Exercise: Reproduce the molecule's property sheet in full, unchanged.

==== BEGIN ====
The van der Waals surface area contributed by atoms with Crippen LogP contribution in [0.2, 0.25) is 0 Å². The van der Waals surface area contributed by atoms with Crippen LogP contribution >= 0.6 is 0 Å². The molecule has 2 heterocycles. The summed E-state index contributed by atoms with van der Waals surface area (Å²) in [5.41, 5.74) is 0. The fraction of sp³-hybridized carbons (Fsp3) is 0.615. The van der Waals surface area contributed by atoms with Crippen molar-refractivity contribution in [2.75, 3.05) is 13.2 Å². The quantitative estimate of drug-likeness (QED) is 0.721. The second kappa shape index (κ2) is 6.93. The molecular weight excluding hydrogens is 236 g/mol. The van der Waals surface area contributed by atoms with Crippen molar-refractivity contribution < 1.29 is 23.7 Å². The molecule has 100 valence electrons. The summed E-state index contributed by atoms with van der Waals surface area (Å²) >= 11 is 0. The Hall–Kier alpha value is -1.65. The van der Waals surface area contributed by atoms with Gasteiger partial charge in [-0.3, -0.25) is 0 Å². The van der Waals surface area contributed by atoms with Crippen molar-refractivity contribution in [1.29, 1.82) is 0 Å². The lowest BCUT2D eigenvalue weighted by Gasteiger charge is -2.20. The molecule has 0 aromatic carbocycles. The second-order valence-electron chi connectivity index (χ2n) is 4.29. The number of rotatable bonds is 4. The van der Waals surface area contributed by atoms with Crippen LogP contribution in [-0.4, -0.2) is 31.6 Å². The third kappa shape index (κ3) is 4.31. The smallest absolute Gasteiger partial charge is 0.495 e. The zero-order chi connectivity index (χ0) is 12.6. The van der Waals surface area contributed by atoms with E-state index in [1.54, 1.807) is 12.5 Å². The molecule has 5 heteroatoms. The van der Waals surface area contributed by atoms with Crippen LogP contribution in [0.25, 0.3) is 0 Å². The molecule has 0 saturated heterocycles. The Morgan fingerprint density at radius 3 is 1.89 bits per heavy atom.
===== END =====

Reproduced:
The van der Waals surface area contributed by atoms with Crippen LogP contribution in [0.2, 0.25) is 0 Å². The van der Waals surface area contributed by atoms with Crippen LogP contribution >= 0.6 is 0 Å². The molecule has 2 heterocycles. The summed E-state index contributed by atoms with van der Waals surface area (Å²) in [5.41, 5.74) is 0. The fraction of sp³-hybridized carbons (Fsp3) is 0.615. The van der Waals surface area contributed by atoms with Crippen molar-refractivity contribution in [2.75, 3.05) is 13.2 Å². The quantitative estimate of drug-likeness (QED) is 0.721. The second kappa shape index (κ2) is 6.93. The molecular weight excluding hydrogens is 236 g/mol. The van der Waals surface area contributed by atoms with Crippen molar-refractivity contribution < 1.29 is 23.7 Å². The molecule has 100 valence electrons. The summed E-state index contributed by atoms with van der Waals surface area (Å²) >= 11 is 0. The Hall–Kier alpha value is -1.65. The van der Waals surface area contributed by atoms with Gasteiger partial charge in [-0.3, -0.25) is 0 Å². The van der Waals surface area contributed by atoms with Crippen molar-refractivity contribution in [1.29, 1.82) is 0 Å². The lowest BCUT2D eigenvalue weighted by Gasteiger charge is -2.20. The molecule has 0 aromatic carbocycles. The second-order valence-electron chi connectivity index (χ2n) is 4.29. The number of rotatable bonds is 4. The van der Waals surface area contributed by atoms with Crippen LogP contribution in [-0.4, -0.2) is 31.6 Å². The third kappa shape index (κ3) is 4.31. The smallest absolute Gasteiger partial charge is 0.495 e. The zero-order chi connectivity index (χ0) is 12.6. The van der Waals surface area contributed by atoms with E-state index in [1.54, 1.807) is 12.5 Å². The molecule has 5 heteroatoms. The van der Waals surface area contributed by atoms with Crippen LogP contribution in [0.25, 0.3) is 0 Å². The molecule has 0 saturated heterocycles. The Morgan fingerprint density at radius 3 is 1.89 bits per heavy atom.